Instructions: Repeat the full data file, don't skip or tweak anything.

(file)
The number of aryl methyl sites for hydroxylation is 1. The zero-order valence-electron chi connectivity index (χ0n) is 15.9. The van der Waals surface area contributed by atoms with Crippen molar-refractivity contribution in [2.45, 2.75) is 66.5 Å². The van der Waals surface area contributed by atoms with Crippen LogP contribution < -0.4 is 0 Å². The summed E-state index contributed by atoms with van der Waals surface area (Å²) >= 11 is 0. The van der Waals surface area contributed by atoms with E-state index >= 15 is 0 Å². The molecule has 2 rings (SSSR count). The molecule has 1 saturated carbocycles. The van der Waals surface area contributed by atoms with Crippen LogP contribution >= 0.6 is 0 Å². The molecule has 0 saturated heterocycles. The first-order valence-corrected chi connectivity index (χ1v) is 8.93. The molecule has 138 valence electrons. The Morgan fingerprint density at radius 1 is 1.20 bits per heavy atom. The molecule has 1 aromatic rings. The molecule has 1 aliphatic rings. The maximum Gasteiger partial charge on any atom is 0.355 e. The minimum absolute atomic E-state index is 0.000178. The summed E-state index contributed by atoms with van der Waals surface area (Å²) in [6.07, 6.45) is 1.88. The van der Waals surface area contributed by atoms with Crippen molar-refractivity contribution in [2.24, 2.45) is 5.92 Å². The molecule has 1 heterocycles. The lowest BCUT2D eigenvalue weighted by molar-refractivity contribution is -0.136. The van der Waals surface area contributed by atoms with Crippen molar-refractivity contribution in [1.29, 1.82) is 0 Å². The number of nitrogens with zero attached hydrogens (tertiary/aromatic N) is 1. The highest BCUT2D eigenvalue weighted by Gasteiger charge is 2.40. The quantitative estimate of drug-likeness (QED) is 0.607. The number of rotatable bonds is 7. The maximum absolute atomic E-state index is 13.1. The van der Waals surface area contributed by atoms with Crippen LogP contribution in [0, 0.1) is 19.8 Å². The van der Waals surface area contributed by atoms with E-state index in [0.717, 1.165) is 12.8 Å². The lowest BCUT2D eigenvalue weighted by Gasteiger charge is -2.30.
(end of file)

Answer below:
The number of aryl methyl sites for hydroxylation is 1. The zero-order valence-electron chi connectivity index (χ0n) is 15.9. The van der Waals surface area contributed by atoms with Crippen molar-refractivity contribution in [2.45, 2.75) is 66.5 Å². The van der Waals surface area contributed by atoms with Crippen LogP contribution < -0.4 is 0 Å². The summed E-state index contributed by atoms with van der Waals surface area (Å²) >= 11 is 0. The van der Waals surface area contributed by atoms with E-state index >= 15 is 0 Å². The molecule has 2 rings (SSSR count). The molecule has 1 saturated carbocycles. The van der Waals surface area contributed by atoms with Crippen LogP contribution >= 0.6 is 0 Å². The molecule has 0 saturated heterocycles. The first-order valence-corrected chi connectivity index (χ1v) is 8.93. The molecule has 138 valence electrons. The Morgan fingerprint density at radius 1 is 1.20 bits per heavy atom. The molecule has 1 aromatic rings. The molecule has 1 aliphatic rings. The maximum Gasteiger partial charge on any atom is 0.355 e. The minimum absolute atomic E-state index is 0.000178. The summed E-state index contributed by atoms with van der Waals surface area (Å²) in [6.07, 6.45) is 1.88. The van der Waals surface area contributed by atoms with Crippen molar-refractivity contribution in [2.24, 2.45) is 5.92 Å². The molecule has 1 heterocycles. The lowest BCUT2D eigenvalue weighted by molar-refractivity contribution is -0.136. The van der Waals surface area contributed by atoms with Crippen molar-refractivity contribution in [1.29, 1.82) is 0 Å². The number of nitrogens with zero attached hydrogens (tertiary/aromatic N) is 1. The highest BCUT2D eigenvalue weighted by Gasteiger charge is 2.40. The quantitative estimate of drug-likeness (QED) is 0.607. The number of rotatable bonds is 7. The maximum absolute atomic E-state index is 13.1. The van der Waals surface area contributed by atoms with Crippen LogP contribution in [0, 0.1) is 19.8 Å². The van der Waals surface area contributed by atoms with E-state index in [0.717, 1.165) is 12.8 Å². The lowest BCUT2D eigenvalue weighted by Gasteiger charge is -2.30.